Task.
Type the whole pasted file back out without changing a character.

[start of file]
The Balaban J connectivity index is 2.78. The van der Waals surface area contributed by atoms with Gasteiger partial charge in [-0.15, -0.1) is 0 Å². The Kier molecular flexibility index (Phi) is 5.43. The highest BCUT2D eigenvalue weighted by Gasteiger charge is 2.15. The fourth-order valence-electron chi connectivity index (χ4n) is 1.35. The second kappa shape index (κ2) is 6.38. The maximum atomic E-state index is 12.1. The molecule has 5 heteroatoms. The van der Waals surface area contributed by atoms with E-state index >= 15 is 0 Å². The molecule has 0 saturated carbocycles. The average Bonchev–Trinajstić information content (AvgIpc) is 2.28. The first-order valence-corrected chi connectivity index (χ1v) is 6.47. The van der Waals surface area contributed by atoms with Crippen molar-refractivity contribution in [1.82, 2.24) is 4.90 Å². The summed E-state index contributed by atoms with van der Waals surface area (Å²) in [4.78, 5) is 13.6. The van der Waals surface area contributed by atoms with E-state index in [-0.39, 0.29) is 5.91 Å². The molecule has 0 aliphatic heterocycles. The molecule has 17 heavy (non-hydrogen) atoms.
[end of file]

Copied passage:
The Balaban J connectivity index is 2.78. The van der Waals surface area contributed by atoms with Gasteiger partial charge in [-0.15, -0.1) is 0 Å². The Kier molecular flexibility index (Phi) is 5.43. The highest BCUT2D eigenvalue weighted by Gasteiger charge is 2.15. The fourth-order valence-electron chi connectivity index (χ4n) is 1.35. The second kappa shape index (κ2) is 6.38. The maximum atomic E-state index is 12.1. The molecule has 5 heteroatoms. The van der Waals surface area contributed by atoms with E-state index >= 15 is 0 Å². The molecule has 0 saturated carbocycles. The average Bonchev–Trinajstić information content (AvgIpc) is 2.28. The first-order valence-corrected chi connectivity index (χ1v) is 6.47. The van der Waals surface area contributed by atoms with Crippen molar-refractivity contribution in [1.82, 2.24) is 4.90 Å². The summed E-state index contributed by atoms with van der Waals surface area (Å²) in [4.78, 5) is 13.6. The van der Waals surface area contributed by atoms with E-state index in [-0.39, 0.29) is 5.91 Å². The molecule has 0 aliphatic heterocycles. The molecule has 17 heavy (non-hydrogen) atoms.